Volvo has announced it’s axing all its sedan and wagon models in the UK, but they remain safe in Australia for now.
The Chinese-owned, Swedish-headquartered carmaker currently offers the S60 sedan and the V60 Cross Country wagon locally, following the discontinuation of the S90 sedan in 2019 and the V90 Cross Country and regular V60 wagons in 2021.
“We always continue to evaluate our product portfolio to suit the local market conditions and consumer demand and endeavour to offer as many of our models for local consumption.
“As we head toward executing our all-electric car company model line up could look different in the future.”
The Australian-spec Volvo S60 sedan is currently sourced from China, whereas the V60 Cross Country wagon is sourced from Belgium.
Locally 70 and 92 examples of the Volvo S60 and V60 Cross Country, respectively, have been sold this year until the end of June. Every other SUV offering outsells these models by a considerable amount.
Volvo Australia’s current top-seller, the XC40, is currently the second top-selling luxury small SUV this year to date with 541 examples sold. Within its segment, it’s outsold only by the BMW X1 (624 sales).
As previously reported, Volvo wants to sell its last petrol-powered car in Australia during 2025 as part of an ambitious plan aimed at making it one of Australia’s largest luxury brands.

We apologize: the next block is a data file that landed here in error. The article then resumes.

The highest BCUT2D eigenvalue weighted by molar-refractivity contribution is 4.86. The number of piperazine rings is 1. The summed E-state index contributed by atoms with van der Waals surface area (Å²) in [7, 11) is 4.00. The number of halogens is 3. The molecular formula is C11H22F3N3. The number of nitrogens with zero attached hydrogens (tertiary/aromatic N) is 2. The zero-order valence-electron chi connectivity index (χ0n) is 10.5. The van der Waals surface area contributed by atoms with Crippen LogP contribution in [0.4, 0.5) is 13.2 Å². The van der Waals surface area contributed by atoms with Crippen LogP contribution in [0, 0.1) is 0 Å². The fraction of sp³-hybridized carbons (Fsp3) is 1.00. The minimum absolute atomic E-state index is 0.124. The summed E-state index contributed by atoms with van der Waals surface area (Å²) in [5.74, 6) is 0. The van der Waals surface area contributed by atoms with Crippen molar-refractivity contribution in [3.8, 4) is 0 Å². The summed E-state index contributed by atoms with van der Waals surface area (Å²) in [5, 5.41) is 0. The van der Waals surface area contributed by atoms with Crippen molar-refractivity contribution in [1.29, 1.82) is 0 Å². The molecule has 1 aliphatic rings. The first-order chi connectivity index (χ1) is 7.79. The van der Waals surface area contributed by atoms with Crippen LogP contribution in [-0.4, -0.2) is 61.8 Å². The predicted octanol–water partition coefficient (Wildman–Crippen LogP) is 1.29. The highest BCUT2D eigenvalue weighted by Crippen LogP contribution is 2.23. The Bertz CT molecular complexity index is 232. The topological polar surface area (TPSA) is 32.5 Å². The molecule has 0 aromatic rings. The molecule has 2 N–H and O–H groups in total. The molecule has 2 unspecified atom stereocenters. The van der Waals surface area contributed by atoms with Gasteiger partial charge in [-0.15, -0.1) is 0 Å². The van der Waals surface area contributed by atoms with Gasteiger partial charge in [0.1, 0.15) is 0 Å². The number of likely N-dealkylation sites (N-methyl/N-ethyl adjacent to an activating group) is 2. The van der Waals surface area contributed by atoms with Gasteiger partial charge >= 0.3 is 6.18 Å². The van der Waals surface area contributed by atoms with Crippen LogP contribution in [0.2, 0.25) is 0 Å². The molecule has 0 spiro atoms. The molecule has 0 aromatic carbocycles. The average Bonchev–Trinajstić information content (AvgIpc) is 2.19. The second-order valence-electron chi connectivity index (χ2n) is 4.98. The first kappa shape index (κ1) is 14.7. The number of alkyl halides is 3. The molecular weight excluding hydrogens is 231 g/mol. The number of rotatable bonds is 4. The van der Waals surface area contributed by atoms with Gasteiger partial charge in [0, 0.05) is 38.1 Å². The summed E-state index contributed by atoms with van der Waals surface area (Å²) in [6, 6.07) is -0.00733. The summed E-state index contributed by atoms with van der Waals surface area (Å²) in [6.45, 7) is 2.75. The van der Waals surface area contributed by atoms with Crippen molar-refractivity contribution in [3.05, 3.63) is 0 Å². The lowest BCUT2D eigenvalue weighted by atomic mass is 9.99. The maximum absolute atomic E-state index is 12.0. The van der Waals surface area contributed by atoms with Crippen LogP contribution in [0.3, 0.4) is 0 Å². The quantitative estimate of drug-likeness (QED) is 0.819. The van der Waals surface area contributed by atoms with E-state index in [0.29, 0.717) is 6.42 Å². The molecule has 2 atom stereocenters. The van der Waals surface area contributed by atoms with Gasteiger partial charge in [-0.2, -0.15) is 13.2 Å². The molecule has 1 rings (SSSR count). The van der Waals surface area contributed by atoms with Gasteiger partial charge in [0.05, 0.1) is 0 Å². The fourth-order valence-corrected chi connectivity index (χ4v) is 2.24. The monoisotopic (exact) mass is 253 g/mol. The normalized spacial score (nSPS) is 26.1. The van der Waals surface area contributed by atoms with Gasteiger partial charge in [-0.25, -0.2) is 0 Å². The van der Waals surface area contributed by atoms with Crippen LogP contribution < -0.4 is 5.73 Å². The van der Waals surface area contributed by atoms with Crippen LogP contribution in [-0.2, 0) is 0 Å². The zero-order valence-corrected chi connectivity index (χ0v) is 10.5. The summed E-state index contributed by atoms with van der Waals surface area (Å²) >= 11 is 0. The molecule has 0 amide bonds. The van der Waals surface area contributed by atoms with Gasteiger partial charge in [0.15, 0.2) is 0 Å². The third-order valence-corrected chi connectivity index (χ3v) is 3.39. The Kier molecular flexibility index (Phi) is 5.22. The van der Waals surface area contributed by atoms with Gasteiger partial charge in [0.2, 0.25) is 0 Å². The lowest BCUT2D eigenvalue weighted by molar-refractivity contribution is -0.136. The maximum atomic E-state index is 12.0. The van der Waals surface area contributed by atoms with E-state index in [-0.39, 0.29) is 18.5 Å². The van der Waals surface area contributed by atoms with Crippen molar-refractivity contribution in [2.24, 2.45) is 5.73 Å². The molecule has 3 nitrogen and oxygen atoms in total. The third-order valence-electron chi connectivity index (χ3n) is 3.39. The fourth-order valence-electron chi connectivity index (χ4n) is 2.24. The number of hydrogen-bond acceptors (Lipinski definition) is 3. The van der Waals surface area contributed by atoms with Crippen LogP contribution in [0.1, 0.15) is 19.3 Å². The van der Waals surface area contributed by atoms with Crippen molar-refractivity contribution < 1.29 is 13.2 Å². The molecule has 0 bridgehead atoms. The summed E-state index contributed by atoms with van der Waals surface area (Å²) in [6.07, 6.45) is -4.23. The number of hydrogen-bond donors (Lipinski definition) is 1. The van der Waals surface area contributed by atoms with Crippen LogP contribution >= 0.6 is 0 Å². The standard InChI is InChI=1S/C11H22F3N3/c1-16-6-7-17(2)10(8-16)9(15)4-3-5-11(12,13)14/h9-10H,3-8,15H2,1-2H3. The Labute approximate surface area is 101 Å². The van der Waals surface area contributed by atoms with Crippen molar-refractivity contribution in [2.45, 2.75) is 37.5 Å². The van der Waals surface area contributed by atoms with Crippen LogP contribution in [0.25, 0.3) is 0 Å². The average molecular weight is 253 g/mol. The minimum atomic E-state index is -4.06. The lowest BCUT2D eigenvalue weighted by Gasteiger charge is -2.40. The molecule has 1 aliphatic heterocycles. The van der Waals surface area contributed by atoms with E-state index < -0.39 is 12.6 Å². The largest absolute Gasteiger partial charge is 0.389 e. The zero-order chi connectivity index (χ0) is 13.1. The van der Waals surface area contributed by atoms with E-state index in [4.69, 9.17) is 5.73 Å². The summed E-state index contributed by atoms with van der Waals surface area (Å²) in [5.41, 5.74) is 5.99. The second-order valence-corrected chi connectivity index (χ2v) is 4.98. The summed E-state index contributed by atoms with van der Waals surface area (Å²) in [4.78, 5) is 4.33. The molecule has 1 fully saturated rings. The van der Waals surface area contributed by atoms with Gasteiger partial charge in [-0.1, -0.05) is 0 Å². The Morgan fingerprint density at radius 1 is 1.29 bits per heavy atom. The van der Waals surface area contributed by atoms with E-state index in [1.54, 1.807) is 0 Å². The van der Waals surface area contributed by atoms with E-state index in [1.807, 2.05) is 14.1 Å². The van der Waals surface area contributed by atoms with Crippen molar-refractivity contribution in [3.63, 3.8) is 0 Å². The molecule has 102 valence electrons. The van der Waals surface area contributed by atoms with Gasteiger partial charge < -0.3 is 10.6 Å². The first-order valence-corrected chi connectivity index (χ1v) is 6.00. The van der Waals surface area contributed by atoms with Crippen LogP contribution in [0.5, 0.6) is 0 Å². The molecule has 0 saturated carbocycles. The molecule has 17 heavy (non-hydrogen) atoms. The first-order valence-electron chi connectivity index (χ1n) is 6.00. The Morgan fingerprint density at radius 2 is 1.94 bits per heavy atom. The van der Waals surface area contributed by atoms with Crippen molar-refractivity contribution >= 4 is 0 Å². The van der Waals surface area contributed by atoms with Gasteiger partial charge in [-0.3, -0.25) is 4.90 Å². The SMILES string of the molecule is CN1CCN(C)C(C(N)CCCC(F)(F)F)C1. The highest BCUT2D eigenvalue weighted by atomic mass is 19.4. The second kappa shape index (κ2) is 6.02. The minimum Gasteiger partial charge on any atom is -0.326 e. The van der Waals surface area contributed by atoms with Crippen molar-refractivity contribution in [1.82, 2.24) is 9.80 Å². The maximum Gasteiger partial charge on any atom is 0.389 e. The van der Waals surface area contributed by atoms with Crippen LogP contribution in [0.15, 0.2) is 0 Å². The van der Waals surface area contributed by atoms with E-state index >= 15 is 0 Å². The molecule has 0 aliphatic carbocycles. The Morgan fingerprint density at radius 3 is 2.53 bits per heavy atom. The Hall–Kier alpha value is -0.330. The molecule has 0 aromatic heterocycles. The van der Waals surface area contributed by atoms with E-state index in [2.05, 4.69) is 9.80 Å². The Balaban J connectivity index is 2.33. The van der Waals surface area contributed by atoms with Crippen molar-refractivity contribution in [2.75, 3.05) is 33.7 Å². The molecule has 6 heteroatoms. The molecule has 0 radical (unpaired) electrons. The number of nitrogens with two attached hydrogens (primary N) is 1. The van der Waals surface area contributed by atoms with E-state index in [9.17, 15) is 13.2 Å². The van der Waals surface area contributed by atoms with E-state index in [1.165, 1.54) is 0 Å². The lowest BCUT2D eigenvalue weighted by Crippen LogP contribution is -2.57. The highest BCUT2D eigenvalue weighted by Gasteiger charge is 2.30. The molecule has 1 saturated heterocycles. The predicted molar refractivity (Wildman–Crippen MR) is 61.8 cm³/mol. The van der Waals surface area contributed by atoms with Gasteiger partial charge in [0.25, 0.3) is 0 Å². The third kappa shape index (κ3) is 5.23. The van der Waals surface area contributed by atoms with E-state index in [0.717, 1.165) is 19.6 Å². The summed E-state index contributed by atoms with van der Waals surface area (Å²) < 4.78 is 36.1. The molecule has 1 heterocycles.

The brand has committed to selling only electric cars by 2030 worldwide, but Volvo Car Australia managing director Stephen Connor told media in November 2022 he thinks the brand’s local buyers will be ready before then.
“We’re not going to wait for 2030, we’re not going to wait for the global strategy to come out. I put a proposal to Gothenburg the other day, and we will be fully electric by 2026 in Australia,” said Mr Connor.
Although upstarts such as Tesla, BYD, and its corporate cousins at Polestar are already electric-only, Volvo plans to be the first brand to fully transition to pure-electric power in Australia having previously offered petrol, diesel, and plug-in hybrid options here.
“If our product was available today, I would probably put our hands up. We could do it today. I think the consumer is ready for it, I really do,” Mr Connor said.